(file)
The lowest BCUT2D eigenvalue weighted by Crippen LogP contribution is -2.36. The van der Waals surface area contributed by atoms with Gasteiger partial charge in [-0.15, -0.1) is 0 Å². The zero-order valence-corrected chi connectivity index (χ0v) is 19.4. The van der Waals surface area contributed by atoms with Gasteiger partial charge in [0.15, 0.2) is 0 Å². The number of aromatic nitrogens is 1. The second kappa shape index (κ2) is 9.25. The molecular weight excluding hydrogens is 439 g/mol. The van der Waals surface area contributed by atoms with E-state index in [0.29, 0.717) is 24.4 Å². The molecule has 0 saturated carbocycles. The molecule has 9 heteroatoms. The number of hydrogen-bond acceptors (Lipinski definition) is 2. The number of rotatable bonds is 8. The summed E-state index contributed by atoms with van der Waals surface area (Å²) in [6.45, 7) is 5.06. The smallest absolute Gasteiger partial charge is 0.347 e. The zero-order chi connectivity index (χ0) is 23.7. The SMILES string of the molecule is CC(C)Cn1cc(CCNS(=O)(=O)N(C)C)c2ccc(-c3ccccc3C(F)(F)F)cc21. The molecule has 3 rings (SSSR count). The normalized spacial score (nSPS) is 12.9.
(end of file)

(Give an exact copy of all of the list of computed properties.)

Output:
The lowest BCUT2D eigenvalue weighted by Crippen LogP contribution is -2.36. The van der Waals surface area contributed by atoms with Gasteiger partial charge in [-0.15, -0.1) is 0 Å². The zero-order valence-corrected chi connectivity index (χ0v) is 19.4. The van der Waals surface area contributed by atoms with Gasteiger partial charge in [0.15, 0.2) is 0 Å². The number of aromatic nitrogens is 1. The second kappa shape index (κ2) is 9.25. The molecular weight excluding hydrogens is 439 g/mol. The van der Waals surface area contributed by atoms with E-state index in [0.29, 0.717) is 24.4 Å². The molecule has 0 saturated carbocycles. The molecule has 9 heteroatoms. The number of hydrogen-bond acceptors (Lipinski definition) is 2. The number of rotatable bonds is 8. The summed E-state index contributed by atoms with van der Waals surface area (Å²) in [6.45, 7) is 5.06. The smallest absolute Gasteiger partial charge is 0.347 e. The zero-order chi connectivity index (χ0) is 23.7. The SMILES string of the molecule is CC(C)Cn1cc(CCNS(=O)(=O)N(C)C)c2ccc(-c3ccccc3C(F)(F)F)cc21. The molecule has 3 rings (SSSR count). The normalized spacial score (nSPS) is 12.9.